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Music News


Elton John is back on the road after nearly two years. Ultimate Classic Rock reported the “Rocket Man” — who had played his last full-scale concert back on March 7th, 2020 in Parramatta, Australia — relaunched his “Farewell Yellow Brick Road Tour” on Wednesday night (January 19th) at New Orleans’ Smoothie King Center. In addition to the ongoing pandemic, Elton was forced to reschedule dates due to hip replacement surgery.

The classic-packed setlist also featured Elton performing “Cold Heart” — his recent Top 10 hit with Australian artist Pnau. Elton sat at the piano and sang along to the commercially available track, which mashed together such Elton favorites as 1972’s “Rocket Man,” 1989’s “Sacrifice,” 1983’s “Kiss The Bride,” and 1976’s “Where’s The Shoorah?”

Elton John recently took part in Spotify’s “The Best Advice I Ever Got” video series and recalled receiving important advice on how to tour in North America upon breaking on the scene in 1970. In the clip, Elton credited his longtime agent Howard Rose for hipping him how to build a foundation as a performer: “Don’t put yourself in a position where you’re playing somewhere big too soon. Playing somewhere like that and you’re not ready is a disaster waiting to happen. You have to go out and play second on the bill to great artists, like Leon Russell and Derek & The Dominos, in areas where you’re not so popular. And you have to get then experience of playing to another audience that isn’t your audience. Also, when you’re in places like New York and Los Angeles and you can sell out big venues — we’re going to put you in smaller venues and create a ticket craziness, so you sell out straight away and no one can get a ticket. That means, ‘next time you come ’round, you’re gonna sell out a bigger venue.”

Elton John performs tonight (January 21st) at Houston’s Toyota Center.


Happy 73rd birthday Saturday (January 22nd) to former-Journey frontman, the great Steve Perry. 2022 finds Perry riding high on the success of his fall 2018 comeback album, Traces, which was his first Top 10 solo album. The album entered the Billboard 200 Albums Chart at Number Six and the magazine’s Current Rock Album Chart at Number Two.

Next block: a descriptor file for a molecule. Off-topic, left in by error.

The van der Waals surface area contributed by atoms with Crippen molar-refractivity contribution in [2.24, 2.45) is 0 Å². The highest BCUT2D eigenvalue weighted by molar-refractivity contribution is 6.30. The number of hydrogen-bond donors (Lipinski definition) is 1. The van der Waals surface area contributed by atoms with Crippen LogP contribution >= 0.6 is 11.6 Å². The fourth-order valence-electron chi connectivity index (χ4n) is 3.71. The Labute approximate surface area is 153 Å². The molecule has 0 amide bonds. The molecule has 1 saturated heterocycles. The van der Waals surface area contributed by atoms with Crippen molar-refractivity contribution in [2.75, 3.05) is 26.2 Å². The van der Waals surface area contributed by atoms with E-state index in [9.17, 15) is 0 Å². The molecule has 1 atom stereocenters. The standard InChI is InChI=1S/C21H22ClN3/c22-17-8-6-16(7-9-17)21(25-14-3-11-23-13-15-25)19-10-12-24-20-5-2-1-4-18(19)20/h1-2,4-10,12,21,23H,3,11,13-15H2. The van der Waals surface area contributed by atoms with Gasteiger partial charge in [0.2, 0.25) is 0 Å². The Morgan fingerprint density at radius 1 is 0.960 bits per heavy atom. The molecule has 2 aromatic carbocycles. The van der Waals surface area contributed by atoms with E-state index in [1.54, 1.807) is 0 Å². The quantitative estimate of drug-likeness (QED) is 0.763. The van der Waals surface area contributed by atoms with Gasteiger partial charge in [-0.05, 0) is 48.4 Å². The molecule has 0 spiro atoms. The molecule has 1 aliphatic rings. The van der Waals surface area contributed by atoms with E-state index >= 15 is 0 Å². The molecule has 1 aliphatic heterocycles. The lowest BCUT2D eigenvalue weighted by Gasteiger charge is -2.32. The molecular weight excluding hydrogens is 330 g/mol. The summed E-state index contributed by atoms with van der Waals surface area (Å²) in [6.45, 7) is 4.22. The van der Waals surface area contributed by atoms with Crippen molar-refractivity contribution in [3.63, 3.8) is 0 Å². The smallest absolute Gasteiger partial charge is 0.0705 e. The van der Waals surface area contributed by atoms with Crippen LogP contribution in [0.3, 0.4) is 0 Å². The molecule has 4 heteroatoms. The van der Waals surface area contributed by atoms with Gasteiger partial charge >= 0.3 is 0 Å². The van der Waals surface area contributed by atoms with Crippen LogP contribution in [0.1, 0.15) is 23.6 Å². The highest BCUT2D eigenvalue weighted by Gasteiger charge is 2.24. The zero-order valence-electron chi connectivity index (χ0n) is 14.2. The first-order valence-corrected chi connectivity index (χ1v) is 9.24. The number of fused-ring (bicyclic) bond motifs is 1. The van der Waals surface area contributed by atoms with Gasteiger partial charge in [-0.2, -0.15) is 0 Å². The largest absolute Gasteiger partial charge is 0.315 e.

2021 saw the release of Perry’s first Christmas collection, titled, The Season. The new holiday set clearly resonated with fans, peaking at Number Four on the Billboard Top Holiday Albums chart and hitting Number Six on the magazine’s Top Album Sales listing.

Last year, also Steve Perry released a revamped version of the Traces album, titled, Traces: Alternate Versions And Sketches.

Traces marked a long awaited return from Perry, who is best remembered for his tenure in Journey in which he wrote or co-wrote such standards as “Don’t Stop Believin’,” “Any Way You Want It,” “Who’s Crying Now?” “Separate Ways (Worlds Apart),” “When You Love A Woman,” “Lovin’, Touchin’, Squeezin,'” “Open Arms,” “Be Good To Yourself,” “Stone In Love,” “Still They Ride,” “Feeling That Way,” and “Lights.” Perry scored a solo Top 10 hit with 1984’s “Oh, Sherrie,” which peaked at Number Two.

Journey’s last album with Steve Perry was 1996’s Trial By Fire, which reunited the classic Escape/Frontiers lineup of Neal Schon on guitar, Ross Valory on bass, Jonathan Cain on keyboards, and Steve Smith on drums. The album peaked at Number Three on the Billboard 200 charts — with its single, “When You Love A Woman” hitting Number One on the magazine’s Adult Contemporary chart. Perry left Journey in 1998 rather than be forced into hip-surgery so that the band could tour behind Trial By Fire. He briefly reunited with the band onstage in 2017 to make an acceptance speech during their Rock and Roll Hall of Fame induction.

Steve Perry made headlines back in 2014 by performing encore cameos at concerts by alternative band Eels in Los Angeles, California; Washington, D.C.; and St. Paul, Minnesota. The rock world began buzzing over a Perry comeback — or a possible return to fronting Journey — after his show stealing renditions of such favorites as “Open Arms” and “Lovin’ Touchin’ Squeezin’.”